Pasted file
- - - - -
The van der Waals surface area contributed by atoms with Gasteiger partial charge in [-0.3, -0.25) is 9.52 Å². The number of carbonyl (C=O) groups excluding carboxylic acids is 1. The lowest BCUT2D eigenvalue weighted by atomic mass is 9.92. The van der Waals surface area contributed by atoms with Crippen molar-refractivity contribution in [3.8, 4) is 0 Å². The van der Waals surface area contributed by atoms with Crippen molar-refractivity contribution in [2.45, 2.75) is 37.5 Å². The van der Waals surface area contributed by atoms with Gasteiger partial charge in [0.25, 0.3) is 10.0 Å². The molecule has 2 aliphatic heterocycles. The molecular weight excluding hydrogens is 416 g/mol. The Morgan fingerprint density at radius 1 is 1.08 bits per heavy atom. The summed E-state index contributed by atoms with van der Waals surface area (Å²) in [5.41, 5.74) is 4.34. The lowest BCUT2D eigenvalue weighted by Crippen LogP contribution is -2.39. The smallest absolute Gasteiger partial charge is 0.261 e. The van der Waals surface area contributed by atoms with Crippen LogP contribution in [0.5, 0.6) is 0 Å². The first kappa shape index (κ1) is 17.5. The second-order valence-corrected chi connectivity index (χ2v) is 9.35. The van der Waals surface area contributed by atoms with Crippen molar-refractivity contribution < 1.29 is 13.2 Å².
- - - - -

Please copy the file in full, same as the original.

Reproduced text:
The van der Waals surface area contributed by atoms with Gasteiger partial charge in [-0.3, -0.25) is 9.52 Å². The number of carbonyl (C=O) groups excluding carboxylic acids is 1. The lowest BCUT2D eigenvalue weighted by atomic mass is 9.92. The van der Waals surface area contributed by atoms with Crippen molar-refractivity contribution in [3.8, 4) is 0 Å². The van der Waals surface area contributed by atoms with Crippen molar-refractivity contribution in [2.45, 2.75) is 37.5 Å². The van der Waals surface area contributed by atoms with Gasteiger partial charge in [0.25, 0.3) is 10.0 Å². The molecule has 2 aliphatic heterocycles. The molecular weight excluding hydrogens is 416 g/mol. The Morgan fingerprint density at radius 1 is 1.08 bits per heavy atom. The summed E-state index contributed by atoms with van der Waals surface area (Å²) in [5.41, 5.74) is 4.34. The lowest BCUT2D eigenvalue weighted by Crippen LogP contribution is -2.39. The smallest absolute Gasteiger partial charge is 0.261 e. The van der Waals surface area contributed by atoms with Crippen LogP contribution in [0.5, 0.6) is 0 Å². The first kappa shape index (κ1) is 17.5. The second-order valence-corrected chi connectivity index (χ2v) is 9.35. The van der Waals surface area contributed by atoms with Crippen molar-refractivity contribution < 1.29 is 13.2 Å².